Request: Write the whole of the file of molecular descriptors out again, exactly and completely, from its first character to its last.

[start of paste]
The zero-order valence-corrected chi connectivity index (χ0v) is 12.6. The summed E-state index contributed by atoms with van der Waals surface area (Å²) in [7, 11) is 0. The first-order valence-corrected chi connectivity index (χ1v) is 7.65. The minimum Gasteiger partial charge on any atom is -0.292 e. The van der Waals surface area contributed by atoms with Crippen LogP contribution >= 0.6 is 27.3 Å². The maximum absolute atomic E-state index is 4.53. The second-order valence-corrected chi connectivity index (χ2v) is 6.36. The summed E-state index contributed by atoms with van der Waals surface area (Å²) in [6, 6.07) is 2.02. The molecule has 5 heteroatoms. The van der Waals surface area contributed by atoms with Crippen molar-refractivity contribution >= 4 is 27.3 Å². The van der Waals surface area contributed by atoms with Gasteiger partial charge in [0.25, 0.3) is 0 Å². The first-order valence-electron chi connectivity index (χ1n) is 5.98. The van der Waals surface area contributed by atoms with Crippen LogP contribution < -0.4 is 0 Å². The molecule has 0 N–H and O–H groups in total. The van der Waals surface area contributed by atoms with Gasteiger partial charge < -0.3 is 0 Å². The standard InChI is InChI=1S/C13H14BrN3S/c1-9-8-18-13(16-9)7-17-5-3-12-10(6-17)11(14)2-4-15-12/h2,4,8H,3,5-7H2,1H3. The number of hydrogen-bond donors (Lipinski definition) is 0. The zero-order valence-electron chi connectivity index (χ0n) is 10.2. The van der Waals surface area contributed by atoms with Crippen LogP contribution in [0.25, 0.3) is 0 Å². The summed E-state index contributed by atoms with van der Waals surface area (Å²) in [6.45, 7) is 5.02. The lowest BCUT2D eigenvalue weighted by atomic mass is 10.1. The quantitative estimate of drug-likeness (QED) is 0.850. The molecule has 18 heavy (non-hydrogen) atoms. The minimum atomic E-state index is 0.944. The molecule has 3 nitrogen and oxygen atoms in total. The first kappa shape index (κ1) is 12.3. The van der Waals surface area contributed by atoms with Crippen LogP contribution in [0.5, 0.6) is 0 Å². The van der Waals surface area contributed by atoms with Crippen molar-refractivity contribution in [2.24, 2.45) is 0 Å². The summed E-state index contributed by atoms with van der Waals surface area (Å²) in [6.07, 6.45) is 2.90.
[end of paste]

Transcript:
The zero-order valence-corrected chi connectivity index (χ0v) is 12.6. The summed E-state index contributed by atoms with van der Waals surface area (Å²) in [7, 11) is 0. The first-order valence-corrected chi connectivity index (χ1v) is 7.65. The minimum Gasteiger partial charge on any atom is -0.292 e. The van der Waals surface area contributed by atoms with Crippen LogP contribution >= 0.6 is 27.3 Å². The maximum absolute atomic E-state index is 4.53. The second-order valence-corrected chi connectivity index (χ2v) is 6.36. The summed E-state index contributed by atoms with van der Waals surface area (Å²) in [6, 6.07) is 2.02. The molecule has 5 heteroatoms. The van der Waals surface area contributed by atoms with Crippen molar-refractivity contribution >= 4 is 27.3 Å². The van der Waals surface area contributed by atoms with Gasteiger partial charge in [0.25, 0.3) is 0 Å². The first-order valence-electron chi connectivity index (χ1n) is 5.98. The van der Waals surface area contributed by atoms with Crippen LogP contribution < -0.4 is 0 Å². The molecule has 0 N–H and O–H groups in total. The van der Waals surface area contributed by atoms with Gasteiger partial charge < -0.3 is 0 Å². The standard InChI is InChI=1S/C13H14BrN3S/c1-9-8-18-13(16-9)7-17-5-3-12-10(6-17)11(14)2-4-15-12/h2,4,8H,3,5-7H2,1H3. The number of hydrogen-bond donors (Lipinski definition) is 0. The zero-order valence-electron chi connectivity index (χ0n) is 10.2. The van der Waals surface area contributed by atoms with Crippen LogP contribution in [0.25, 0.3) is 0 Å². The summed E-state index contributed by atoms with van der Waals surface area (Å²) in [6.45, 7) is 5.02. The lowest BCUT2D eigenvalue weighted by atomic mass is 10.1. The quantitative estimate of drug-likeness (QED) is 0.850. The molecule has 18 heavy (non-hydrogen) atoms. The minimum atomic E-state index is 0.944. The molecule has 3 nitrogen and oxygen atoms in total. The first kappa shape index (κ1) is 12.3. The van der Waals surface area contributed by atoms with Crippen LogP contribution in [0.5, 0.6) is 0 Å². The van der Waals surface area contributed by atoms with Crippen molar-refractivity contribution in [2.24, 2.45) is 0 Å². The summed E-state index contributed by atoms with van der Waals surface area (Å²) in [6.07, 6.45) is 2.90.